Nonfiction > Henry Craik, ed. > English Prose > Vol. III. Seventeenth Century
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Henry Craik, ed.  English Prose.  1916.
Vol. III. Seventeenth Century
 
Critical Introduction by Henry Craik
Richard Bentley (1662–1742)
 
[Richard Bentley was born in 1662: educated at Wakefield Grammar School, whence he proceeded to St. John’s College, Cambridge, at the age of fourteen: and after taking his degree became tutor in the family of Stillingfleet, then Dean of St. Paul’s. He took orders in 1690, and in 1691 wrote his Latin letter to Dr. Mill, on the Chronicle of Malelas, which marked him out as the first scholar of his day. In this and the following year he delivered the first course of the Boyle lectures in defence of Christianity, and in its preparation, mastered, with singular power, the leading points in Newton’s system. He was appointed keeper of the Royal Libraries in 1694, and after being concerned in the controversy between Temple and Boyle on the one side and Wotton on the other, in regard to the so-called Letters of Phalaris, he was appointed Master of Trinity, Cambridge, in 1699. His career there was one long struggle between himself and the Fellows. In 1711 he published his Horace: in 1726 his Terence: and in 1732 a critical edition of Paradise Lost. He died in 1742.]  1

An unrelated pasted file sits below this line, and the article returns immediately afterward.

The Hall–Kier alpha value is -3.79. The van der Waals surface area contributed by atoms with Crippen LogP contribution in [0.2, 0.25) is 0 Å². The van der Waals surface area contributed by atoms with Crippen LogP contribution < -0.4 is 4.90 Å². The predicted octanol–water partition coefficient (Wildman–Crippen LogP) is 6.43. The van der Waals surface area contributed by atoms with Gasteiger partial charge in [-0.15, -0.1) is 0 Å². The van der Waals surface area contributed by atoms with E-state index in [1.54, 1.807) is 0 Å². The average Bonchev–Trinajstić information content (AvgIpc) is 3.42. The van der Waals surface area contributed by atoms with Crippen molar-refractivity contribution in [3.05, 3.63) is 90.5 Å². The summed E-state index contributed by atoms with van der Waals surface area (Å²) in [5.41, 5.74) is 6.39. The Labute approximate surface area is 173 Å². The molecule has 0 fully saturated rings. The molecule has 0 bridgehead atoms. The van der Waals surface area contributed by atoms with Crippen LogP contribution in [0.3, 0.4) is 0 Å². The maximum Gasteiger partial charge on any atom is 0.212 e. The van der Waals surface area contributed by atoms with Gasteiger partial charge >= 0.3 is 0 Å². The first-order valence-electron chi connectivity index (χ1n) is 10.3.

BENTLEY’S title to fame is based on his work as a grammarian, a commentator, and a critic: but notwithstanding singular aberrations of taste (which are seen chiefly in his emendations on Horace and Milton), his work in that field is so consummate, and it so completely out-distanced that of all his contemporaries, that it has gained for him an indisputable place in our literary annals. As a scholar, his chief work was a critical emendation of the classical texts. His aim was not so much to catch the beauties of form as to attain to rigid and logical accuracy. To this end he furnished himself, by enormous industry, with an apparatus of knowledge to which none of his contemporaries could pretend; and he was able to apply this with all the vigour of a mind singularly alert and elastic, and a most incisive logical faculty. For the slovenly scholarship which thought it was enough to catch something of the spirit and motive underlying the masterpieces of classical antiquity, he had no tolerance and no patience: and his controversial methods are often rough and merciless, but always lively, vigorous, and masterful. They are seen at their best in the Dissertation upon Phalaris, which was his contribution to the controversy on the merits of ancients and moderns: and in his Remarks on the Discourse of Free-thinking (by Collins—the luckless sceptic who found himself the butt at once of Swift’s sarcasm and of Bentley’s argument).  2
  Bentley, like some of the scholars of an earlier age, prompted perhaps by the desire to avoid any classical pedantry, affected a style which was homely and colloquial even to the verge of vulgarity. He was accused by his opponents of “descending to low and mean ways of speech,” and the accusation is not entirely unjust. But as Professor Jebb says, “his style is thoroughly individual: it is, in fact, the man … (His English) has the tone of a strong mind which goes straight to the truth: it is pointed with the sarcasm of one whose own knowledge is thorough and exact, but who is accustomed to find imposture wrapped up in fine or vague words, and takes an ironical delight in using the very homeliest images and phrases, which accurately fit the matter in hand.”  3
 
 
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